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Produced & Maintained by Idaho Mountain Express, Box 1013, Ketchum, ID 83340-1013 
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Copyright © 2002 Express Publishing Inc.
All Rights reserved. Reproduction in whole or in part in any form or medium without express written permission of Express Publishing Inc. is prohibited. 

For the week of November 6 - 12, 2002


Valley arts complex not needed, study says

Express Staff Writer

A consultant hired to assess the need for new arts facilities in the Wood River Valley has determined that a centralized complex of performance venues and offices is not needed, but some new facilities would be beneficial to regional residents and visitors.

The determinations were outlined in a report issued last week to the board members of the Sun Valley Arts Foundation by their hired consultant, Webb Management Services of New York City.

The SVAF—with the support of the cities of Sun Valley, Ketchum and Hailey—commissioned the formal Needs Assessment last summer to serve as a blueprint for future arts projects in the valley, and to render an objective opinion on whether a centralized arts complex would be used and supported.

Approximately half of the $40,000 study was paid for by the City of Sun Valley, which had tentatively offered a city-owned five-acre parcel east of Our Lady of the Snows Catholic Church as a location for a centralized arts complex.

The proposal earlier this year of a multi-million dollar set of facilities for the prized open-space parcel was met with a mix of support and vehement opposition, prompting Sun Valley Mayor David Wilson to hold a series of town meetings on the future of the site.

Dan Drackett, chairman of the SVAF, said last week the results of the study provide a clear mandate that a state-of-the-art theater, music and fine arts complex is not needed in the Wood River Valley at this time. However, Drackett said the conclusions of the Webb Management Services report have provided the foundation with a new mandate to improve and expand arts facilities at various locations throughout the valley.

"It turns out there does not seem to be a strong feeling in this county that everything needs to be centralized in one location," Drackett said. "We originally thought a centralized site could be more than the sum of its points, but too many compromises would have to be made if it was all located in one site, whether it be in Ketchum, Sun Valley or Hailey.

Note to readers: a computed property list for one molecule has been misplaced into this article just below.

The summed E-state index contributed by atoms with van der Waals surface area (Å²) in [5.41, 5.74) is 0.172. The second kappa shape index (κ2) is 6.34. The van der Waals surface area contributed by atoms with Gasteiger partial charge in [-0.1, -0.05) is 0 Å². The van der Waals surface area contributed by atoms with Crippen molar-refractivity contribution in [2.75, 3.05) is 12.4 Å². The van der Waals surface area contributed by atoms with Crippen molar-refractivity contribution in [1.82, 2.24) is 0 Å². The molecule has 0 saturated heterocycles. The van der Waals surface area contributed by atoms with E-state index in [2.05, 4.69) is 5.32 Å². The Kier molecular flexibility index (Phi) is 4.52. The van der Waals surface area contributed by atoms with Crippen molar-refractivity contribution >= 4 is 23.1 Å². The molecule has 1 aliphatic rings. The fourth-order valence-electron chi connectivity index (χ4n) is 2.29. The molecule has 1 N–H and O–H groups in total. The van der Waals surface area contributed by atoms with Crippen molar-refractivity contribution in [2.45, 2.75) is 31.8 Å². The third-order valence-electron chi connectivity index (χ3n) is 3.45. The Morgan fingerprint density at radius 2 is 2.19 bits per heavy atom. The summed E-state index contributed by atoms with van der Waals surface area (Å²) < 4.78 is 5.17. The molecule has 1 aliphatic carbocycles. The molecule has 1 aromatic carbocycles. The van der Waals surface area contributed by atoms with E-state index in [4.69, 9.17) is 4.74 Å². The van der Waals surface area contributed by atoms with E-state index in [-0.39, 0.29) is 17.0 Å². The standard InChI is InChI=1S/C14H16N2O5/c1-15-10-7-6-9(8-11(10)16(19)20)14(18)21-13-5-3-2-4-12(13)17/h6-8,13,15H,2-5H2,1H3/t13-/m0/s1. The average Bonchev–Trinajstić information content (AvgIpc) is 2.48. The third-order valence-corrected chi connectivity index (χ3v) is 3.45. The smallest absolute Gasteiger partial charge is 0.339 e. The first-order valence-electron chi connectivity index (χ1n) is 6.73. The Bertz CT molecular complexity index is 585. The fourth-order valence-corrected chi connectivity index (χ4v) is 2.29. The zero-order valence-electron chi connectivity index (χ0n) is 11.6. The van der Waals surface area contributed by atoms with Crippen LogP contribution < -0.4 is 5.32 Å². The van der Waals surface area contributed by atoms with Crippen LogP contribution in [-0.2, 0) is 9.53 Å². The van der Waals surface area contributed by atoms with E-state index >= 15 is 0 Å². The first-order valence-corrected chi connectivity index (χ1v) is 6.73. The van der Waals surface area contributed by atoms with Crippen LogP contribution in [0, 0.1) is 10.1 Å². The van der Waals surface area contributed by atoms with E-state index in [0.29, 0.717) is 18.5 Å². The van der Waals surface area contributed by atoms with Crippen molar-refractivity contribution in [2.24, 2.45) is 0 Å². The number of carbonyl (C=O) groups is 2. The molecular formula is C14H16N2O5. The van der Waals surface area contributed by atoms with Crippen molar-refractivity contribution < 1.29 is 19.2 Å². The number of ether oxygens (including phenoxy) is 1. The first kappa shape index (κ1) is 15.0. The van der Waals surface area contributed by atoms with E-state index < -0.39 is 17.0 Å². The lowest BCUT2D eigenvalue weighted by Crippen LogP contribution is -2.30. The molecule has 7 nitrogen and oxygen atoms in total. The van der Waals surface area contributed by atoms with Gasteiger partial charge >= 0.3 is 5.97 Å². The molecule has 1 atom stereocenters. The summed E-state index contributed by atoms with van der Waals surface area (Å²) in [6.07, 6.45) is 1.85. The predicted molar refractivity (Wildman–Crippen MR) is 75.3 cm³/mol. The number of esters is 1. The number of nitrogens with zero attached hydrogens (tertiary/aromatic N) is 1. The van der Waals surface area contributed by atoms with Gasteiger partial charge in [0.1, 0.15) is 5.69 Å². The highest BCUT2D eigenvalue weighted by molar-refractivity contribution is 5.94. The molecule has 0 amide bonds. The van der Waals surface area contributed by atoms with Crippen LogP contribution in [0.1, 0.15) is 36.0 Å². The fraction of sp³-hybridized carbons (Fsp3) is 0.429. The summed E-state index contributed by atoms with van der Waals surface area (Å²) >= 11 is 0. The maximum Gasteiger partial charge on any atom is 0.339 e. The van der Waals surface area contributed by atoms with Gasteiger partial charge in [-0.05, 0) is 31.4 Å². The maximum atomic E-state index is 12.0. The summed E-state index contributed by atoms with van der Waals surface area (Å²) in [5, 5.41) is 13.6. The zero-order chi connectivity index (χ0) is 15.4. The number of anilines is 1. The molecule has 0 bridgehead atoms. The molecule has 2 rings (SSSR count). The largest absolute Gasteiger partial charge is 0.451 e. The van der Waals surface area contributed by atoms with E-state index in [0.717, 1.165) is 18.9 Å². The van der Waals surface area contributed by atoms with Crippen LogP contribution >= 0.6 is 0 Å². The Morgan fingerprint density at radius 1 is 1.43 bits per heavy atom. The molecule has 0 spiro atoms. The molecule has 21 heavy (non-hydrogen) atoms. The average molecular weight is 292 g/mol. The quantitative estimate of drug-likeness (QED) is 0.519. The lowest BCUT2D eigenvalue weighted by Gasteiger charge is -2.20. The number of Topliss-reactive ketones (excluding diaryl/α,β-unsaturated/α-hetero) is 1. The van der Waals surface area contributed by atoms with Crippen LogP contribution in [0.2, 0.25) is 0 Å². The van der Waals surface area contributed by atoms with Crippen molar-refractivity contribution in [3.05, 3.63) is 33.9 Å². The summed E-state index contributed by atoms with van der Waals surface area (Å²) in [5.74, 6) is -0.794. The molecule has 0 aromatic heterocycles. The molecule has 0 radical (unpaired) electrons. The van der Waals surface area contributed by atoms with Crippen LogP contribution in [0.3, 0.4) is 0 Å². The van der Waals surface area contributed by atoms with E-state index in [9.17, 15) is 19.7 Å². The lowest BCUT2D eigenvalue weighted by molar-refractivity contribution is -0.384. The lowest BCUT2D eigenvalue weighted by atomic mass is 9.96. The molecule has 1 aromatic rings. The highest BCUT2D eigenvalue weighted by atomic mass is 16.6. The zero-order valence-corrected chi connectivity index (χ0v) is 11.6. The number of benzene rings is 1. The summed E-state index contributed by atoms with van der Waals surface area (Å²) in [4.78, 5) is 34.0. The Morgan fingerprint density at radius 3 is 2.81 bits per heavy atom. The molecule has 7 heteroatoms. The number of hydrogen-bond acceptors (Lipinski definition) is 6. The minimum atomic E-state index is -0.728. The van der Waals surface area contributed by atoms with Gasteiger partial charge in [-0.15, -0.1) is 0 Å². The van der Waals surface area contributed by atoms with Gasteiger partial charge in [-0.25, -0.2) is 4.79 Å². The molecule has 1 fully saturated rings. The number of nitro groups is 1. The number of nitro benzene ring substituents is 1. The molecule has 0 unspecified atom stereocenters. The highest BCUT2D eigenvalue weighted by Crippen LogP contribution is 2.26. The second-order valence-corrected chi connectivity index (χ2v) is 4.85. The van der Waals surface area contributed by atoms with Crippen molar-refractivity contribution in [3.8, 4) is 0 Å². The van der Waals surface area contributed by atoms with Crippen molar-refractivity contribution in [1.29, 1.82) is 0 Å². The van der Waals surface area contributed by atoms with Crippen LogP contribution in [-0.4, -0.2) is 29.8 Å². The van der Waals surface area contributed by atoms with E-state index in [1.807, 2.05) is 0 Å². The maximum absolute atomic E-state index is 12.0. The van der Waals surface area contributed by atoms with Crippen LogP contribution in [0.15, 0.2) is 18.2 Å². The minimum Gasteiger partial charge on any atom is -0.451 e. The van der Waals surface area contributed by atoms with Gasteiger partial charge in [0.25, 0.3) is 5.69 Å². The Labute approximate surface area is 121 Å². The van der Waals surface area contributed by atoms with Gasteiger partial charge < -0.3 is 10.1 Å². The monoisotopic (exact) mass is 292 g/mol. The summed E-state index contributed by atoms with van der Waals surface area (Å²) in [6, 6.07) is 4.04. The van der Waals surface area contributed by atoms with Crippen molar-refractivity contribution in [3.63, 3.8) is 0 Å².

"This points us in an entirely new direction."

Sam Gappmeyer, executive director of Sun Valley Center for the Arts, said the results of the study should not be characterized as a defeat for proponents of a centralized arts complex, but as an invitation for all patrons of the arts to improve the existing facilities.

"I think the conclusions that we need to move toward a decentralized model were very positive," he said. "I applaud Mayor Wilson and Mr. Drackett for bringing up the ideas they did, and responding to the community’s desire for a needs assessment."

The main conclusions of the report were:

· The Wood River Valley has a highly educated contingent of residents that form the bulk of a highly active arts community.

· Efforts to improve facilities should have a consolidated vision and fund-raising mechanism, and should not promote new facilities at the expense of open space or existing arts groups.

· Residents do not like to travel long distances to attend arts events, but are more willing to travel north than south.

· When compared to Jackson, Wyo., and Aspen, Colo., the valley does not have comparable facilities for lecture halls and educational arts facilities.

· There is a local demand for new, smaller arts facilities of varying sizes, and new arts facilities would enhance the region. Overall, the valley needs a lecture hall, rehearsal studios, classrooms, and artist housing.

Associates from Webb Management Services as part of the study conducted approximately 85 interviews with selected valley residents, including government officials, community leaders, school officials, business owners, artists and arts patrons.

The complete report was not scheduled to be released until the end of the year, but the conclusions of the extensive preliminary report provided answers to most questions about the valley’s needs.

The conclusions of the report will indeed change the mission of the SVAF, which was founded earlier this year with the goal of establishing a centralized arts complex somewhere in the Ketchum-Sun Valley area.

Drackett said the foundation will work with its consultant to develop a suitable business plan, and may strive to serve the community as a central organization promoting and raising funds for cultural venues and events.

"There is strong evidence that suggests we may need a year-round performance hall in Hailey, possibly done in conjunction with Wood River High School," he said, noting that the SVAF plans to develop a grid of facilities that could be developed over time.

"The Sun Valley Arts Foundation will enthusiastically participate in promoting the arts in the valley," he added.

And, while the future of Sun Valley’s five-acre parcel on Sun Valley Road is certainly not to be the site of an arts complex, a new debate about the land may be emerging. Wilson last month suggested that he would like the site to be considered as a seasonal venue—likely in temporary tents—for events such as the Sun Valley Wine Auction and the Sun Valley Center Arts and Crafts Festival.



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